Reporting Debt Discharged in a Court Settlement to the IRS

Published Categorized as Cancellation of Debt
Reporting Debt Discharged In A Court Settlement To The Irs
Reporting Debt Discharged In A Court Settlement To The Irs

There are some circumstances where information has to be reported to the IRS, even though the information does not trigger a tax. But the potential problem can be that the information reporting triggers an IRS audit or other consequences. The Form 1099-C, Cancellation of Debt, form can have this effect. In PLR 201927005 the IRS addresses whether a Form 1099-C has to be filed to report discharged debt to the IRS in the context of a litigation settlement.

Facts & Procedural History

The taxpayer is a business and had made loans as part of its business. When the debtors failed to pay timely, the taxpayer repossessed the collateral.

The debtors filed a class action counter claim alleging that the taxpayer’s notices were defective and, as such, the taxpayer was not entitled to collect from them.

The taxpayer then consented to a court-ordered settlement agreement whereby some of the loans were written off. The taxpayer requested a ruling that a Form 1099-C did not have to be filed for the loans that were written off.

About Cancellation of Debt Income

When a debt is cancelled, the forgiven debt is treated as income for tax purposes to the party who was relieved of the debt. The party who is relieved of the debt has to pay tax on this income.

This cancellation of debt rule is needed to prevent taxpayers from avoiding income taxes by simply charging off debt that would otherwise trigger tax. It is an anti-avoidance rule.

There are a number of exceptions that can make the discharge of debt not taxable to the recipient. These exceptions are set out in Sec. 108.

One of the primary exceptions involves situations where the debtor is insolvent at the time the debt is discharged. Congress added this exception to allow those who are down financially to avoid triggering an additional tax that they likely would not be able to pay. We saw a lot of these cases during the mortgage crisis. Taxpayers who were underwater on their houses engaged in short sale transactions whereby the property was sold to third parties or to the banks and the balance of the mortgage written off. This is just one of several exceptions.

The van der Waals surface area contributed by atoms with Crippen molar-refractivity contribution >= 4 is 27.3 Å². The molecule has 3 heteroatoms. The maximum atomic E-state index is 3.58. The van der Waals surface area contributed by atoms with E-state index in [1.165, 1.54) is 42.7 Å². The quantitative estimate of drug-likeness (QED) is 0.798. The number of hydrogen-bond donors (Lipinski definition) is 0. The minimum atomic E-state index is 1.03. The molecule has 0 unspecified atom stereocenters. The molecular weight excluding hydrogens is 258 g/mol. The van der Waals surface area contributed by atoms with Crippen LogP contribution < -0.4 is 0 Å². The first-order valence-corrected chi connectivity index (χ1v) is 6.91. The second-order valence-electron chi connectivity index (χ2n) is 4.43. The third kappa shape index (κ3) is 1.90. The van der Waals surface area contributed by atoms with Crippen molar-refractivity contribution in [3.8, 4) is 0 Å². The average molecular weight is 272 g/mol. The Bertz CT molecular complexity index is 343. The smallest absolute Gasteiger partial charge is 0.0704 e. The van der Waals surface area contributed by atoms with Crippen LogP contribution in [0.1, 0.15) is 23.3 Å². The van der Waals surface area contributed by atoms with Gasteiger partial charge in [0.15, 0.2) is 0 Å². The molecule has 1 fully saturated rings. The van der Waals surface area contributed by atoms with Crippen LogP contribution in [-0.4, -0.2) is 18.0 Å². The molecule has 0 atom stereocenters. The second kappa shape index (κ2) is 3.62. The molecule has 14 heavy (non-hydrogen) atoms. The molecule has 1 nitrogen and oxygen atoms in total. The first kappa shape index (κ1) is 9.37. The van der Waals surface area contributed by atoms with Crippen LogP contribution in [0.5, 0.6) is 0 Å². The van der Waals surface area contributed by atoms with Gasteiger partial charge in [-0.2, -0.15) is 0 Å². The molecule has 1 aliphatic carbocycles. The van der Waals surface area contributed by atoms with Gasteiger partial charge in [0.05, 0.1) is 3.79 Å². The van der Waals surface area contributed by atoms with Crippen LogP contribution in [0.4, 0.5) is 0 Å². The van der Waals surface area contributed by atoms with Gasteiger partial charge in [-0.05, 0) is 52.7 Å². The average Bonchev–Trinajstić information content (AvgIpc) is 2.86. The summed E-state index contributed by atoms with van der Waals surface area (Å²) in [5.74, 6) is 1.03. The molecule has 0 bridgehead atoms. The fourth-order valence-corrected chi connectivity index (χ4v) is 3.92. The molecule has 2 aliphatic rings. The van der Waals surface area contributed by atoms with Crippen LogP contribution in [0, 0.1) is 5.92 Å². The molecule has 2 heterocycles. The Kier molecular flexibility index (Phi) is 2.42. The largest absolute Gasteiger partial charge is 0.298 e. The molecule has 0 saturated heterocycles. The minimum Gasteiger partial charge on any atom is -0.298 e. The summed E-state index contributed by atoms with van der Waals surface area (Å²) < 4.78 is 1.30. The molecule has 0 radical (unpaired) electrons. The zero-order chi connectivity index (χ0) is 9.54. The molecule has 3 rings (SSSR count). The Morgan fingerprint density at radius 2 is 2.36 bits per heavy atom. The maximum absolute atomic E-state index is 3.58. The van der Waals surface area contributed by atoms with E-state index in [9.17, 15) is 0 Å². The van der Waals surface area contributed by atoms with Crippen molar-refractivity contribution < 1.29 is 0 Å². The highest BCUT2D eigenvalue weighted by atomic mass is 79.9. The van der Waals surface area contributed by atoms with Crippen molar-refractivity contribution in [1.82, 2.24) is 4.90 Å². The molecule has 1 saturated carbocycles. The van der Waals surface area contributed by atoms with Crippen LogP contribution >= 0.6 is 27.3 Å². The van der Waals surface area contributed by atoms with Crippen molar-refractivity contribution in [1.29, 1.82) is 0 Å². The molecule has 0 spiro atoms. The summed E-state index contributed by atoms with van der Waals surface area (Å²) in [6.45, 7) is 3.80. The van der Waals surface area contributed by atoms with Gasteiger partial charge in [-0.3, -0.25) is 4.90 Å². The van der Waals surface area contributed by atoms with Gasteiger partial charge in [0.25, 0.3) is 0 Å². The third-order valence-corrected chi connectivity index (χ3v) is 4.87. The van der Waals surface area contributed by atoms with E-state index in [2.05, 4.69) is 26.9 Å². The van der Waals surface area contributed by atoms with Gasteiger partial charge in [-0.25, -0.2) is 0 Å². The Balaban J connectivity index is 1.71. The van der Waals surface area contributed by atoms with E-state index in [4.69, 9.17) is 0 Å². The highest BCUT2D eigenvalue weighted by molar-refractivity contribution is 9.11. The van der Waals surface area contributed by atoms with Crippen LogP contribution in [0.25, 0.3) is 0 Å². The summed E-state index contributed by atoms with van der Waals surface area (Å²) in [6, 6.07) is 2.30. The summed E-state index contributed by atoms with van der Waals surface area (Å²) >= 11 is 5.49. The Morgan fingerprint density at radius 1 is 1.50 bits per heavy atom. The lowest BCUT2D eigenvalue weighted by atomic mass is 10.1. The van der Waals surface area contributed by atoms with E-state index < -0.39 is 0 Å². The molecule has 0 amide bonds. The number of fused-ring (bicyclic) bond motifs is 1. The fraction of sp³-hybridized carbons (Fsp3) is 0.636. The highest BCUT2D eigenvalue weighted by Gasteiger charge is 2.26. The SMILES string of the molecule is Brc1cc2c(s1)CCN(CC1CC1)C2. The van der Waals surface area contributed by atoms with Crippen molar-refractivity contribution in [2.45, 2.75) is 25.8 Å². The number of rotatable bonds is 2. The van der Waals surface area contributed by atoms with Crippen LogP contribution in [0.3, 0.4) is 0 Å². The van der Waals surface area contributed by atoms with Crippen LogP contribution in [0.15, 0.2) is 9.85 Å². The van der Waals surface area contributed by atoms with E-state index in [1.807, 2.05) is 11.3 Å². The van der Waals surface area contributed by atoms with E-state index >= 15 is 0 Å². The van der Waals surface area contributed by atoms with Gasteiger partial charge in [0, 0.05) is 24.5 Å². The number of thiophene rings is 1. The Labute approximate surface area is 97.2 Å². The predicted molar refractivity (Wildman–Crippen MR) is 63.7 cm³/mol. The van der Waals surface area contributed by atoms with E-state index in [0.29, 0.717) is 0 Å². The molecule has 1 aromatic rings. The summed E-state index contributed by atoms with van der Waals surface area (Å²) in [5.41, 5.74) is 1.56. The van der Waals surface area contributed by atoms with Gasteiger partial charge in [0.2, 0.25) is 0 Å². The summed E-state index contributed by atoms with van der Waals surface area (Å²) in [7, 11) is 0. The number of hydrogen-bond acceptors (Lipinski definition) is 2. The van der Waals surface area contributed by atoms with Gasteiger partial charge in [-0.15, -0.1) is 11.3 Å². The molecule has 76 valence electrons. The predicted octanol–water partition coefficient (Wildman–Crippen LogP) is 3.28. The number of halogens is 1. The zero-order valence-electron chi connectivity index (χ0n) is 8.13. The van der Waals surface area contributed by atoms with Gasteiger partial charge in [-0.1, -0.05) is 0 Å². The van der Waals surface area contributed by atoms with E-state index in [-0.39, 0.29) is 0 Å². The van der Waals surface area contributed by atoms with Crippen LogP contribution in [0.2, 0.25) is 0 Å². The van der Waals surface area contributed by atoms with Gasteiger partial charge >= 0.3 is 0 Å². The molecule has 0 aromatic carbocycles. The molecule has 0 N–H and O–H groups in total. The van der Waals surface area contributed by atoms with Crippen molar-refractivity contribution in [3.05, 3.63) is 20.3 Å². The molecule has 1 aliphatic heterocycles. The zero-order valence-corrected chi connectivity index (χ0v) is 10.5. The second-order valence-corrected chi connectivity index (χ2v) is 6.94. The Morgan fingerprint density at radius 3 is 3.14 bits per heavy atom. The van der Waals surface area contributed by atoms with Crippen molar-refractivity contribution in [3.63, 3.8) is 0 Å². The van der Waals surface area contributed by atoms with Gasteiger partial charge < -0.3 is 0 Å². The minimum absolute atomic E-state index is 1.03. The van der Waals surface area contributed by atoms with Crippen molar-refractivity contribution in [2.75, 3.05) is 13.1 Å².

Reporting Discharged Debt

Even if one of the exceptions applies, there may still be a requirement for the lender to file a Form 1099-C with the IRS to report the discharged debt. As noted above, the Form 1099-C notifies the IRS of the discharged debt. It often triggers IRS audits.

The Form 1099-C generally has to be issued by banks and other entities that are in the business of making loans. Individuals who make loans generally do not have to file this form.

Like the rules for discharged debt, there are rules for when the Form 1099-C does and does not have to be filed. And there are exceptions for the filing requirement.

These rules are set out in Sec. 6050P and in the implementing regulations. The regulations set out eight identifiable events that trigger a Form 1099-C filing requirement. There are two that are relevant to the PLR we are considering in this post, but the IRS only focuses on one of them.

An Agreement to Settle vs. Letting the Court Decide

The first identifiable event involves an agreement between the parties to discharge the debt for less than full consideration. There must be a performance or a return promised, which has been bargained for by the parties, for this to be an identifiable event.

The lender argued that the debt was wiped out by operation of state law, rather than by the terms of their settlement agreement. The lender was correct in this regard. Apparently state law did void the debt as the lender’s notices to the debtors wasn’t valid.

The IRS did not agree with the lender, however. The IRS noted that the lender entered into the settlement agreement voluntarily and did not admit any liability in the agreement. Thus, state law did not void the debt as the proceedings did not come to a final conclusion and court order. It was settled before this, which was an identifiable event according to the IRS.

The Takeaway

This ruling highlights how important tax advice is and how to structure legal settlements for tax purposes. The trade off of changing the wording in the agreement and/or waiting for the court order could go a long way to avoiding IRS disputes involving the discharged debt.

Had the lender waited for the court to decide the issue and enter an order, it would seem that there would be no identifiable event. The lender would then not be obligated to file Forms 1099-C to the debtors. Then the debtors would not be on the IRS’s radar for discharged debt income.

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